Biogeochemical Cycling of Zinc in the Whau Estuary (Auckland, New Zealand)
|dc.contributor.advisor||Hunter, Keith Andrew|
|dc.identifier.citation||Sadhu, A. (2011). Biogeochemical Cycling of Zinc in the Whau Estuary (Auckland, New Zealand) (Thesis, Master of Science). University of Otago. Retrieved from http://hdl.handle.net/10523/1729||en|
|dc.description.abstract||The speciation and reactivity of Zn was studied along with eight other trace metals in contaminated estuarine sediments in order to investigate the biogeochemical cycling of Zn in estuarine environment. Metal concentrations were determined for sediments, pore waters and surface waters. The enrichment factors (EF) and trace metal partitioning (Kd) of sediments were also assessed. Sediment samples were collected from two estuaries: the Whau Estuary in Auckland (North Island) and the Kaikorai Estuary in Dunedin (South Island). Concentrations of Zn, Cr, Mn, Fe, Co, Ni, Cu, Cd and Pb were analyzed by inductively coupled plasma-mass spectrometry (ICP-MS) after sequential extraction of the sediments. The mineralogical composition of the sediments was determined by X-ray diffractometry (XRD). The adsorption-desorption phenomena of Zn, Cd, Cu and Pb were studied for both oxic and anoxic sediments by using a Freundlich isotherm model. The resulting data were used to predict the potential metal mobility in the estuarine sediments. It has been observed that the total concentration of Zn and other trace metals (Cr, Fe, Cu, Cd, and Pb) but not Mn in the sediments decreased with increasing salinity (i.e. seaward direction). For example, concentrations of Mn, Zn and Pb at the sea end of the Kaikorai Estuary were 383 ± 13, 60 ± 3 and 12 ± 1 ppm, and towards the river end the concentrations were 133 ± 5, 120 ± 6 and 54 ± 3 ppm respectively. In the both Whau Estuary sites the total Zn concentrations in sediments ranged from 74 ± 3 to 353 ± 10 ppm. The Zn concentration in the water of the Whau Stream tributary water was 20.5 ppb at pH 7.03. In surface water of the Whau Estuary the concentration of Zn was 5.61 ppb at pH 7.77 at the river end member, but at the sea end member the concentration at pH 8.01was below the ICP-MS detection limit. In sedimentary pore water of the Whau Estuary the concentration of Zn in three depth layers (0-1, 4-6 and 10-12 cm) ranged from12.3 ppb to 41.4 ppb collected at the river end. The order of release of total metals from surface water and sediments in the Whau Estuary system was varied with increased salinity. The typical enrichment factors of Zn, Cd, Cu and Pb at the river end member of the Whau Estuary were 4.0, 1.9, 3.6 and 3.4, which indicated that moderate enrichment occurred in the sediments. However, at the same site Fe showed the largest distribution coefficient (log Kd) and Cd the smallest, where Zn, Cd, Cu and Pb were in the range of 3.6 to 5.6. The adsorption and desorption phenomena of metals (Cu, Zn,Cd and Pb) on sediments were studied by addition of these metals to determine the effect of salinity gradients and redox potential on the release of Zn and other metals into the soluble phase. A significant amount of Zn and other metals was released under oxidizing conditions while the metals were effectively immobilized in slightly basic and strongly anaerobic conditions. The Freundlich model showed that the adsorption of metal ions to the Mn-Fe oxide and organic fractions of the sediments were controlled by the presence of Mn-Fe oxide and organic matter contents in sediments. The results demonstrated that the affinity of Zn (KF) was significantly greater (51 ± 13 ppm) in oxic fine (100 µm) sediment than in oxic coarse sediments where KF was 15 ± 8.4 ppm. The adsorption affinity in coarse dry oxic sediments decreased in the order of Pb>Cu>Zn>Cd whereas in wet anoxic sediment collected from the same site in the Whau Estuary the KF decreased in the order of Pb>Cu>Cd>Zn. It is concluded that in these estuarine environments the water-particle interactions were important in metal cycling. Studies showed that relative changes occurred in partitioning of Zn between salinity gradients. However, the increased seawater salinity was not the major driver responsible for the release of Zn from sediments. The cycling of Zn from solid phase (adsorbed onto sediment) to the liquid phase (dissolved phase of the water column) was mainly driven by the redox change of Fe and Mn oxy/hydroxides in estuarine systems. The ability of Fe and Mn oxy/hydroxides to retain Zn ions and act as scavenger in estuarine sediments has been confirmed.|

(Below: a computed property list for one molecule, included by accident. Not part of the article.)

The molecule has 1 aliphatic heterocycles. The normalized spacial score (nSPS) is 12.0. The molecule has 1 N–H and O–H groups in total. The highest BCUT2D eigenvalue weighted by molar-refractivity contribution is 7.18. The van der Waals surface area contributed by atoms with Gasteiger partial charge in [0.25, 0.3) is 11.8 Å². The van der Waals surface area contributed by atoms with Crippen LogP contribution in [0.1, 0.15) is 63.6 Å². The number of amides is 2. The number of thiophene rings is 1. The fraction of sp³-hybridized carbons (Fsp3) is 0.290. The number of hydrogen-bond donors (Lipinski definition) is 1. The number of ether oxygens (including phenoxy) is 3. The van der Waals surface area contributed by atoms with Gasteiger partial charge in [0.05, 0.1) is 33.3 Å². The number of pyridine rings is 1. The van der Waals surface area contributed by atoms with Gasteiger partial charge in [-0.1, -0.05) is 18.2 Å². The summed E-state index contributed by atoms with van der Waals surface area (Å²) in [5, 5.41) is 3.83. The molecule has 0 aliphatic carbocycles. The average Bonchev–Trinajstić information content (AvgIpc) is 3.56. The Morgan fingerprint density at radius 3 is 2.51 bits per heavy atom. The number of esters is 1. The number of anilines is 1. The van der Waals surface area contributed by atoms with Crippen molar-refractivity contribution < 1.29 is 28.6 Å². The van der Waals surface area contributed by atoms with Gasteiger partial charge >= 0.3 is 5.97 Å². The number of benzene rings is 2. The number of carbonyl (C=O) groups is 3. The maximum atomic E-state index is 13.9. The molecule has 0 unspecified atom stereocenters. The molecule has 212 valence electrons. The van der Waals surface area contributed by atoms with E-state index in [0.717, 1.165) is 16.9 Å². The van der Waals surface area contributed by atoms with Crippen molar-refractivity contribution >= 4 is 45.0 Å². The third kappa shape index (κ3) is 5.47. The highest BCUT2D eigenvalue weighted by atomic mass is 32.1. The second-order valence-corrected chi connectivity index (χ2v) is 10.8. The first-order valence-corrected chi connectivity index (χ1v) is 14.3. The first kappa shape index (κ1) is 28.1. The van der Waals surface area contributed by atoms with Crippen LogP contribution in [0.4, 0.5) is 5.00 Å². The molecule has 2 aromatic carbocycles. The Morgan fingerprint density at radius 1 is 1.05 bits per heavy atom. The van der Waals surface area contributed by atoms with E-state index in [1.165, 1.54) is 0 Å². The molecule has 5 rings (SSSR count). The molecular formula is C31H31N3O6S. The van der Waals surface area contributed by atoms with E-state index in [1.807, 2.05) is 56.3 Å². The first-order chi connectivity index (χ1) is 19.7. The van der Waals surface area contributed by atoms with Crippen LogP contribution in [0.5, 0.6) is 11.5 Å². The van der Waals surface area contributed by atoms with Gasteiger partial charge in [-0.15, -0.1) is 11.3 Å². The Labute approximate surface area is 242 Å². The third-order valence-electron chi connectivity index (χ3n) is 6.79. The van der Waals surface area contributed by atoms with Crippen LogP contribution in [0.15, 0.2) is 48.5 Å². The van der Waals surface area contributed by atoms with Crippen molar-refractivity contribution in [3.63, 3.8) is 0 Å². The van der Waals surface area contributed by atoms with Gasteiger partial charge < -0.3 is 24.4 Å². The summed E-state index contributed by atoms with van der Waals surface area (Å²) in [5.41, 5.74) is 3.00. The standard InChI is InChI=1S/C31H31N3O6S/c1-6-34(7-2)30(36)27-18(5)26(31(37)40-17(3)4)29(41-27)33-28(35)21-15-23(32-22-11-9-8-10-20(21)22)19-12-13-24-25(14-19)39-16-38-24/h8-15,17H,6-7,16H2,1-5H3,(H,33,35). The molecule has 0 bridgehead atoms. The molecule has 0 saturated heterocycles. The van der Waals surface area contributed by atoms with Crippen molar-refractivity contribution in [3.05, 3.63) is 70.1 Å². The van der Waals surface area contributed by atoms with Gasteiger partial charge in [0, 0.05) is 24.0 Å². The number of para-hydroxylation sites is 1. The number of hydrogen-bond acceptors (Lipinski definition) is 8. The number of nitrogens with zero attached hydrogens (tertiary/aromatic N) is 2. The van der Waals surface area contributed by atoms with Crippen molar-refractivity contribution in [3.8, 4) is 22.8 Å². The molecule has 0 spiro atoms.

|dc.publisher||University of Otago|
|dc.rights||All items in OUR Archive are provided for private study and research purposes and are protected by copyright with all rights reserved unless otherwise indicated.|
|dc.title||Biogeochemical Cycling of Zinc in the Whau Estuary (Auckland, New Zealand)|
|thesis.degree.name||Master of Science|
|thesis.degree.grantor||University of Otago|
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